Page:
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The New York-headquartered management and technology consultancy reports that 70% of ads are already being skipped by viewers with digital video recorders; that trend will only get worse as DVR penetration grows from the current 8% of homes with DVRs to a projected 40% by 2009.
Accenture is the global research firm formerly known as Andersen Consulting.
Top network execs
The report's release comes just a week after top broadcast network executives told the annual Cable & Telecommunications Association conference that DVRs pose a serious threat to their ad base. Previously, network executives publicly played down the potential impact of the ad-skipping technology.
Accenture's research suggests that the impact of DVRs, video on demand and interactive TV will have a much greater effect on the linear TV business than anyone previously thought. The report says such changes in viewing behavior will exert downward pressure on CPMs (or costs-per-thousand viewers, the metric by which agencies buy TV audiences).
At the same time advertisers will have a tougher time reaching a mass audience, though more and more marketers, such as McDonald's Corp., have multiple messages aimed at multiple niches.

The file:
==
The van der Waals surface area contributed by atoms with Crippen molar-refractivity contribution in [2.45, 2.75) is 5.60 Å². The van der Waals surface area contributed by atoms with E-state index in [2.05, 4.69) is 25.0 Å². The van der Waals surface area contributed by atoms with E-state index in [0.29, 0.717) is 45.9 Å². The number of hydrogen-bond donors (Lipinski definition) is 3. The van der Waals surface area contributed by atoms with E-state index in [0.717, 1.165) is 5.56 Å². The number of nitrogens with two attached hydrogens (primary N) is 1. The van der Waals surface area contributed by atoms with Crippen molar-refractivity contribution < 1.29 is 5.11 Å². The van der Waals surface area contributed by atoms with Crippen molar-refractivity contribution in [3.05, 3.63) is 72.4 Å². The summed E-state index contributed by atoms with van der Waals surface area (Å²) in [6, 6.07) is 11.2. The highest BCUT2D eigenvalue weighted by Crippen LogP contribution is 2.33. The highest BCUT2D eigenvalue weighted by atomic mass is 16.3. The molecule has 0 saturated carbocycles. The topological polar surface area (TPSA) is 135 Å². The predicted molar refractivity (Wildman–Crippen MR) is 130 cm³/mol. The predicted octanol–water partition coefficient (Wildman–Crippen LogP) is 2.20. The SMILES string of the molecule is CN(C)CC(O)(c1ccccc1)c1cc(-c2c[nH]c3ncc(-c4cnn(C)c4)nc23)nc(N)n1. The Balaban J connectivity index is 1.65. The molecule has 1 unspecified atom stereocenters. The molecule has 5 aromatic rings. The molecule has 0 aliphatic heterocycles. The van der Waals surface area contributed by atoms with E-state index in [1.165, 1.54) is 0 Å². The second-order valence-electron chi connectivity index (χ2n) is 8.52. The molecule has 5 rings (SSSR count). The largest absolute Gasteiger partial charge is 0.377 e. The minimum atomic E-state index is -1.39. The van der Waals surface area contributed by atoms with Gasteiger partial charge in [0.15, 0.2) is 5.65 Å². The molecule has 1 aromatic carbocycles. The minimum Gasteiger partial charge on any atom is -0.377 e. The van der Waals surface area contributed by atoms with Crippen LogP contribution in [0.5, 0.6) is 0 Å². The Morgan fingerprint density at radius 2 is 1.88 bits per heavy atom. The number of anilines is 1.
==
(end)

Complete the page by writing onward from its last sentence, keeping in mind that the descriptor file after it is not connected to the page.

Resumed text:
"Advertisers are demanding greater accountability, therefore greater measurement, On Demand will be able to provide that," according to the report. "This will create considerable challenges for the growth of linear TV advertising."
Accenture's research predicts TV ad revenue growth of only 3% by 2009, compared to other industry analysts predicting 6% to 10% growth by 2009. "A difference of potentially $27 billion in TV ad growth," said the report, which puts TV ad revenue in 2004 at about $60 billion.
The major media companies, however, might argue they are already exploring ways of working with advertisers in the on-demand universe. NBC Universal's Sci Fi Channel is one of many channels experimenting with video on demand in partnership with its advertisers. The broadcast networks have also worked hard to sell advertisers on product integration, weaving them into the fabric of TV shows.